, April 11, 2003
Fibers Org - The Optical Communications Source

Scalability, reliability ease IP woes

It's time to rethink the multilayered, Internet Protocol core network and move toward a simpler and more economical alternative. That's just what US systems specialist Chiaro is doing explains Tami Freeman.

Service providers have a problem - let's call it a crisis of cost - that has its origins in the complex, tiered network architectures that underpin today's Internet Protocol (IP) backbones. In the IP core, things are far from simple: routers typically interconnect through circuits provisioned across Asynchronous Transfer Mode or Frame Relay switches. These switches connect to Synchronous Digital Hierarchy/Synchronous Optical Network add-drop multiplexers, digital cross-connects and dense wavelength-division multiplexing systems. Looks like some streamlining is in order.

Enter US start-up firm Chiaro Networks, which reckons its Enstara optical IP routing platform can help carriers to cut their capital and operational expenditures by as much as 70%. How? By collapsing traditional, multilayered IP networks into a two-tiered architecture comprising an intelligent packet layer residing on an optical transport layer. The platform comes with two big selling points: a highly scalable optical switching core that can replace cascades of electrical IP routers; and guaranteed 99.999% reliability - a must-have in the carrier world.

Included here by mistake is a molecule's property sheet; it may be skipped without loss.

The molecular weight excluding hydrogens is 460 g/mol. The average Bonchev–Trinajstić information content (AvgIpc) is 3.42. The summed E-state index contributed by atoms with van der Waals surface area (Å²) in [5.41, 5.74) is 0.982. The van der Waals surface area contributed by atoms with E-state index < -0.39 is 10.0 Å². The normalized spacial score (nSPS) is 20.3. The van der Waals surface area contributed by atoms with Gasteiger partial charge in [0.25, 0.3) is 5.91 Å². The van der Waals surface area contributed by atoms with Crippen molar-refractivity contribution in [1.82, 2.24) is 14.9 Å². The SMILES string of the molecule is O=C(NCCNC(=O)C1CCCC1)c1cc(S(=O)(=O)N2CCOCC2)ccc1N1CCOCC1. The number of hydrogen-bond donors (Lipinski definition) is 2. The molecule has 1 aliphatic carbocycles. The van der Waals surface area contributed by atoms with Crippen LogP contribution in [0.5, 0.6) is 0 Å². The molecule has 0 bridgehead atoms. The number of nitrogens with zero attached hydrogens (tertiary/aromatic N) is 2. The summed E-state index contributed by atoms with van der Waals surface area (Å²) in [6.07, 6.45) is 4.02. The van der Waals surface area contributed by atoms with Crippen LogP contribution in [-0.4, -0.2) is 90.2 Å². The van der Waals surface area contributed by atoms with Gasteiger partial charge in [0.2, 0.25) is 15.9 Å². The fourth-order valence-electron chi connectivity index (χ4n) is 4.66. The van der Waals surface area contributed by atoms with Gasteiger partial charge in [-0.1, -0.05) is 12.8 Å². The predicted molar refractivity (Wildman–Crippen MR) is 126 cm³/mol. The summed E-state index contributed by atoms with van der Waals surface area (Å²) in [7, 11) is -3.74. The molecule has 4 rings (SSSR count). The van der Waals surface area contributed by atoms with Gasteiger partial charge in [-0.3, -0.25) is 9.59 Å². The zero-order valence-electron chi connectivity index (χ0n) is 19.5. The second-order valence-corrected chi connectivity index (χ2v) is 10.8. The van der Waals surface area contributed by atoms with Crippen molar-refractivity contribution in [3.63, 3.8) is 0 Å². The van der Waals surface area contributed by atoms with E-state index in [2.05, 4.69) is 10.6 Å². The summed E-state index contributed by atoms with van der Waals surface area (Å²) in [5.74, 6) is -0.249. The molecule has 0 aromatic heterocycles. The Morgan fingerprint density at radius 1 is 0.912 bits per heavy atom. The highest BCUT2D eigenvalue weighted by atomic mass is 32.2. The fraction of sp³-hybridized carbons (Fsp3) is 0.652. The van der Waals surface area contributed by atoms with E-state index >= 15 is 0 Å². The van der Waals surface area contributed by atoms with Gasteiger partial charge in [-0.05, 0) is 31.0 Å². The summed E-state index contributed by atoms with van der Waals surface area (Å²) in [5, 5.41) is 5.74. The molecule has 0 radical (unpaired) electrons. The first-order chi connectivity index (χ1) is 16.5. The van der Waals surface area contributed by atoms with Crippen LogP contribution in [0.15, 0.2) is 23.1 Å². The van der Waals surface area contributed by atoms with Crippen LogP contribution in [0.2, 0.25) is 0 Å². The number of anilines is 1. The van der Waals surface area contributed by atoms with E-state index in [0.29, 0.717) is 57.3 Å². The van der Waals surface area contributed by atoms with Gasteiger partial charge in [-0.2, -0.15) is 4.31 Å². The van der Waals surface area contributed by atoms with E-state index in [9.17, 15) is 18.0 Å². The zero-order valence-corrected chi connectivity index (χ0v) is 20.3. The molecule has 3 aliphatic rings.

"The number-one issue now when you talk to carriers is the need to bring more reliability to the IP network," said Ken Lewis, Chiaro's president and chief executive officer. "If they want to offer more value-added services, such as virtual private networks, gaming and streaming video, the IP networks have to be as reliable as, if not better than, the current voice network."

A question of scale
So much for the big picture, but what about the specifics - especially those unique selling points of the Chiaro box? For starters, there is Enstara's inherent scalability. Although the need for hundreds of IP ports has not emerged as expected, carriers are still looking for systems that can upgrade easily, in service, as and when required.

Lewis explained the rationale: "The previous business model involved exhausting the capacity of the old router, then replacing it with a new model offering maybe double the capacity. That's very disruptive. Carriers nowadays don't talk so much about needing hundreds of ports - although they do want the headroom - but when they put this next generation of routers into their network, they want them to stay there a long time."